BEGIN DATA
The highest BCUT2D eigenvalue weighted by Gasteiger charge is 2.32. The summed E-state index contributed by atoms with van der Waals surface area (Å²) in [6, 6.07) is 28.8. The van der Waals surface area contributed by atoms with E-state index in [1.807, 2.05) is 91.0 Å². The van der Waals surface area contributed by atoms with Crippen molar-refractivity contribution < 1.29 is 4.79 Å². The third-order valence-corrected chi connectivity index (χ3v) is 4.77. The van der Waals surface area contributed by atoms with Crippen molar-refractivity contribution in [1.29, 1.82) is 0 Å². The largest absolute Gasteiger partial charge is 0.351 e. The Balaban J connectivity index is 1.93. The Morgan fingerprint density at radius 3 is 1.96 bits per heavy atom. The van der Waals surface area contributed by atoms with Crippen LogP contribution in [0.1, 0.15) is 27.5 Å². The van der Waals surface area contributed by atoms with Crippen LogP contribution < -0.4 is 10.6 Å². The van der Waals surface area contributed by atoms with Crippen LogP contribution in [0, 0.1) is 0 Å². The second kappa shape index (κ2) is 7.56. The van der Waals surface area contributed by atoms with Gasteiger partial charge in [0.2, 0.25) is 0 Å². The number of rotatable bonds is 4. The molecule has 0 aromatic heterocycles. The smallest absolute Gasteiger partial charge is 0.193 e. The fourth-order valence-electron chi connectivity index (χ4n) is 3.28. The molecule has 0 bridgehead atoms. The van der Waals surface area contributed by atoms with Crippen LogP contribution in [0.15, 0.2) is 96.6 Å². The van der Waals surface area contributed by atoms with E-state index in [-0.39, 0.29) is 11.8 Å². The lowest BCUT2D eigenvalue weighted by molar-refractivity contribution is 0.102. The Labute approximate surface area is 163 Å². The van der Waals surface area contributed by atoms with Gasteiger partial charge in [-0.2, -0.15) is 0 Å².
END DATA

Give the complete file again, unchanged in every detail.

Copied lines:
The highest BCUT2D eigenvalue weighted by Gasteiger charge is 2.32. The summed E-state index contributed by atoms with van der Waals surface area (Å²) in [6, 6.07) is 28.8. The van der Waals surface area contributed by atoms with E-state index in [1.807, 2.05) is 91.0 Å². The van der Waals surface area contributed by atoms with Crippen molar-refractivity contribution < 1.29 is 4.79 Å². The third-order valence-corrected chi connectivity index (χ3v) is 4.77. The van der Waals surface area contributed by atoms with Crippen molar-refractivity contribution in [1.29, 1.82) is 0 Å². The largest absolute Gasteiger partial charge is 0.351 e. The Balaban J connectivity index is 1.93. The Morgan fingerprint density at radius 3 is 1.96 bits per heavy atom. The van der Waals surface area contributed by atoms with Crippen LogP contribution in [0.1, 0.15) is 27.5 Å². The van der Waals surface area contributed by atoms with Crippen LogP contribution < -0.4 is 10.6 Å². The van der Waals surface area contributed by atoms with Crippen LogP contribution in [0, 0.1) is 0 Å². The second kappa shape index (κ2) is 7.56. The van der Waals surface area contributed by atoms with Gasteiger partial charge in [0.2, 0.25) is 0 Å². The number of rotatable bonds is 4. The molecule has 0 aromatic heterocycles. The smallest absolute Gasteiger partial charge is 0.193 e. The fourth-order valence-electron chi connectivity index (χ4n) is 3.28. The molecule has 0 bridgehead atoms. The van der Waals surface area contributed by atoms with Crippen LogP contribution in [0.15, 0.2) is 96.6 Å². The van der Waals surface area contributed by atoms with E-state index in [-0.39, 0.29) is 11.8 Å². The lowest BCUT2D eigenvalue weighted by molar-refractivity contribution is 0.102. The Labute approximate surface area is 163 Å². The van der Waals surface area contributed by atoms with Gasteiger partial charge in [-0.2, -0.15) is 0 Å².